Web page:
Report: SEC investigating Activision Blizzard investors for insider trading – Ars Technica

Report: SEC investigating Activision Blizzard investors for insider trading

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The Securities and Exchange Commission is investigating three investors for alleged massive insider trading just ahead of Microsoft’s January announcement of merger plans with Activision Blizzard, according to a Wall Street Journal report.

Film and music executive David Geffen, broadcasting executive Barry Diller, and Diller’s stepson Alexander von Furstenberg collectively spent over $108 million to buy $40/share call options of Activision Blizzard stock on January 14, according to the report. On January 18, when the Microsoft merger plans were announced, those shares rose 26 percent to $82.31, representing an unrealized gain of about $60 million for the three investors. The value of those options could increase further if the merger goes through at Microsoft’s proposed per-share price of $95.

“It was simply a lucky bet,” Diller told the Journal. “We acted on no information of any kind from anyone. It is one of those coincidences.”

Diller and Activision Blizzard CEO Bobby Kotick serve together on the Coca-Cola board of directors, though that company announced last week that Kotick would be leaving his position on the board later this year. Kotick had been talking to Microsoft about a potential acquisition since November, according to subsequent reporting and an SEC filing outlining the timeline.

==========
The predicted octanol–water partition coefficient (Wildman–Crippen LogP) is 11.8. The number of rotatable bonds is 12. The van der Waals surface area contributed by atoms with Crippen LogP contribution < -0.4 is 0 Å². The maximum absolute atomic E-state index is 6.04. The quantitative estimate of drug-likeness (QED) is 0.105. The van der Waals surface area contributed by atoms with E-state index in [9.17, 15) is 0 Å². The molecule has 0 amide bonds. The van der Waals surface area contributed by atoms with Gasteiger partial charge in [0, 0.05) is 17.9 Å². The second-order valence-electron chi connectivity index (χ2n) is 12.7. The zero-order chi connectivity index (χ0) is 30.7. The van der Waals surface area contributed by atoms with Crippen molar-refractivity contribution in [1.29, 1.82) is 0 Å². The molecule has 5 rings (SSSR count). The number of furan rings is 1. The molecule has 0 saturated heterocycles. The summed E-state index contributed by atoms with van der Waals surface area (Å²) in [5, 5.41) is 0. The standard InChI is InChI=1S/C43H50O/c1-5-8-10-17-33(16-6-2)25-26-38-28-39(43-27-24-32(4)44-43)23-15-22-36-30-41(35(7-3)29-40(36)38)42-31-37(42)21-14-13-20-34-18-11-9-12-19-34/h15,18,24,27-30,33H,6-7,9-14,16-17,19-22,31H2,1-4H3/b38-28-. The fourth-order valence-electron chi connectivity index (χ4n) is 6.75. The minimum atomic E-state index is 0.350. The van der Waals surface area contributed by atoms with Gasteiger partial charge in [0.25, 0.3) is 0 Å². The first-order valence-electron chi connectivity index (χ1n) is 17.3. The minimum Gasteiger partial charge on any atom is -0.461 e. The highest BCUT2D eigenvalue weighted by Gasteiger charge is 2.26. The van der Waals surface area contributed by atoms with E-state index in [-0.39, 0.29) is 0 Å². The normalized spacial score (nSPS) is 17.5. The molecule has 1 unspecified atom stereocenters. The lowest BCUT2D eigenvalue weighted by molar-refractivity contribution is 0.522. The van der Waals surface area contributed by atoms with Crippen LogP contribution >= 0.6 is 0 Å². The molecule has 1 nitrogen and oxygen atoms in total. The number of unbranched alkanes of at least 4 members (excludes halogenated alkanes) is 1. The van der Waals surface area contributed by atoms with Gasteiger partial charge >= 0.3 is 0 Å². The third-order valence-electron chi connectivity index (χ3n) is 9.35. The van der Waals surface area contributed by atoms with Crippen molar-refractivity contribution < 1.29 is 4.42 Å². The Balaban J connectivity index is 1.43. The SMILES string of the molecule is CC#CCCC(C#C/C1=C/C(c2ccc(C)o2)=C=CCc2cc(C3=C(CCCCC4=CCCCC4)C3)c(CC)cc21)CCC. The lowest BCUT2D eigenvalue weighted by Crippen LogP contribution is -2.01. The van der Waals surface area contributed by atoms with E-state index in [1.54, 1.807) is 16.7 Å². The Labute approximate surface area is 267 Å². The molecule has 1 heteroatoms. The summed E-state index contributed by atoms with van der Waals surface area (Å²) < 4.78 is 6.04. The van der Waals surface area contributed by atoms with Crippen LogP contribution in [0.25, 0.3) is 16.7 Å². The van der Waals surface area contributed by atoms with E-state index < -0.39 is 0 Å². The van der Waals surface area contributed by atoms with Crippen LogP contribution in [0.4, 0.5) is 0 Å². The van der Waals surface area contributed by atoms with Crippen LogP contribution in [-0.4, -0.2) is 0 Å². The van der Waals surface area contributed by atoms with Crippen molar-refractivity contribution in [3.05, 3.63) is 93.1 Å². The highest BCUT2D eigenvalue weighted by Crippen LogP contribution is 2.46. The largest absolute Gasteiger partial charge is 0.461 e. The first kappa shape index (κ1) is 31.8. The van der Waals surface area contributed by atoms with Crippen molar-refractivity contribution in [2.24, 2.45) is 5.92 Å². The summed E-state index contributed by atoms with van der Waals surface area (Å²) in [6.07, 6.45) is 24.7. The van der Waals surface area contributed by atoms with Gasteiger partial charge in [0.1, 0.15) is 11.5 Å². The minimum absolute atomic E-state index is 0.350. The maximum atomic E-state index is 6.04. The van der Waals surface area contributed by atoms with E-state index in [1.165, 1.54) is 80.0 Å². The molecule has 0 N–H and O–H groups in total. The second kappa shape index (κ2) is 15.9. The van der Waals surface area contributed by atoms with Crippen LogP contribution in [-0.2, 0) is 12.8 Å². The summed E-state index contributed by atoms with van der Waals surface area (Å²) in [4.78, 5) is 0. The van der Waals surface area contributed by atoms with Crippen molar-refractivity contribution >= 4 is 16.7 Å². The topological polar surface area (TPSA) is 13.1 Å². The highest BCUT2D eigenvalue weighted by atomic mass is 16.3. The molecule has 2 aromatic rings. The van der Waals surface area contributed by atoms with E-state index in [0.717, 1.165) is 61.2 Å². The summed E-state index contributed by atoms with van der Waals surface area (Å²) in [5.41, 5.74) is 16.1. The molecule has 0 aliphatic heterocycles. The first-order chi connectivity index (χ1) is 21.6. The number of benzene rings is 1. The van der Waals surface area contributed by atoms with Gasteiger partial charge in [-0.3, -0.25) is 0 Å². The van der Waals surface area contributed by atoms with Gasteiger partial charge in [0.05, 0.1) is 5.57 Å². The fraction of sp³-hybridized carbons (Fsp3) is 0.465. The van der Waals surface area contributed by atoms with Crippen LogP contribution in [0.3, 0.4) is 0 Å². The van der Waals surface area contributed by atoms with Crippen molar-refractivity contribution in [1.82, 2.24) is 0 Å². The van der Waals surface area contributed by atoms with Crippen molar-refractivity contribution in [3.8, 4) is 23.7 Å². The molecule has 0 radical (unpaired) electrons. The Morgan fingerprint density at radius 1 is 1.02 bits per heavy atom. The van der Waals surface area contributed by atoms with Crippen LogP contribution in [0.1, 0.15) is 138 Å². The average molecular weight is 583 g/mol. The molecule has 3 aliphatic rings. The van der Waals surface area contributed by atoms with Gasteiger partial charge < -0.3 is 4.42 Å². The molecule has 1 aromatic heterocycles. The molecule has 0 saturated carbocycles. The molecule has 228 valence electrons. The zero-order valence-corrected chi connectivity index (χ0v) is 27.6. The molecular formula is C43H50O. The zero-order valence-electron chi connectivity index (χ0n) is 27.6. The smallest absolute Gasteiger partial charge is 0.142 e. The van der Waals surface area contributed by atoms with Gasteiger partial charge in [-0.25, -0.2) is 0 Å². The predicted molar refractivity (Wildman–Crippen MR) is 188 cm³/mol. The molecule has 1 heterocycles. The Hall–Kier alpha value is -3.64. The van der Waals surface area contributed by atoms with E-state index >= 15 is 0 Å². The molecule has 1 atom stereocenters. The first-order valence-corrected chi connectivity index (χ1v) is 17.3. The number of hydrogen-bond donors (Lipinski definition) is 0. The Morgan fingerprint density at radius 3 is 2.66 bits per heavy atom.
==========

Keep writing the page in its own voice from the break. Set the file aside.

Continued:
JPMorgan, which organized the private stock option sale with the three investors, is currently required to report evidence of potential market manipulation as part of a $1 billion settlement it reached with the SEC in 2020.

In September, The Wall Street Journal reported that the SEC was also investigating Activision Blizzard over the company’s handling of widespread allegations of sexual misconduct and workplace discrimination and whether related information was properly disclosed to shareholders by executives.

Another investor lawsuit

News of the insider trading investigation comes as Activision Blizzard management faces a fresh lawsuit from shareholders who allege that the proposed merger is “unfair for a number of reasons.” Chief among those reasons, according to the suit filed by 20 named and unnamed Activision investors (and reported by Polygon), is that “it appears as though the Board has entered into the [proposed merger] to procure for themselves and senior management of the Company significant and immediate benefits.”

The lawsuit also alleges that Activision Blizzard leadership didn’t properly set up an independent committee to evaluate the proposed merger. The merger was instead pushed by “Activision insiders” with “potential conflicts of interest” due to their ownership of “large, illiquid portions of Company stock,” the lawsuit says. The decision to propose a merger was “conducted out of the self-interest of [management] and was designed with only one concern in mind—to effectuate a sale of the Company by any means possible,” the lawsuit alleges.

Activision Blizzard has also failed to give certain financial details in a preliminary proxy statement supporting the merger, amounting to “materially misleading and/or incomplete statements,” according to the lawsuit.

The new lawsuit comes on top of a proposed class-action filed in August in which investors argued they were “economically damaged” by management’s decision to withhold material information about harassment and discrimination complaints.

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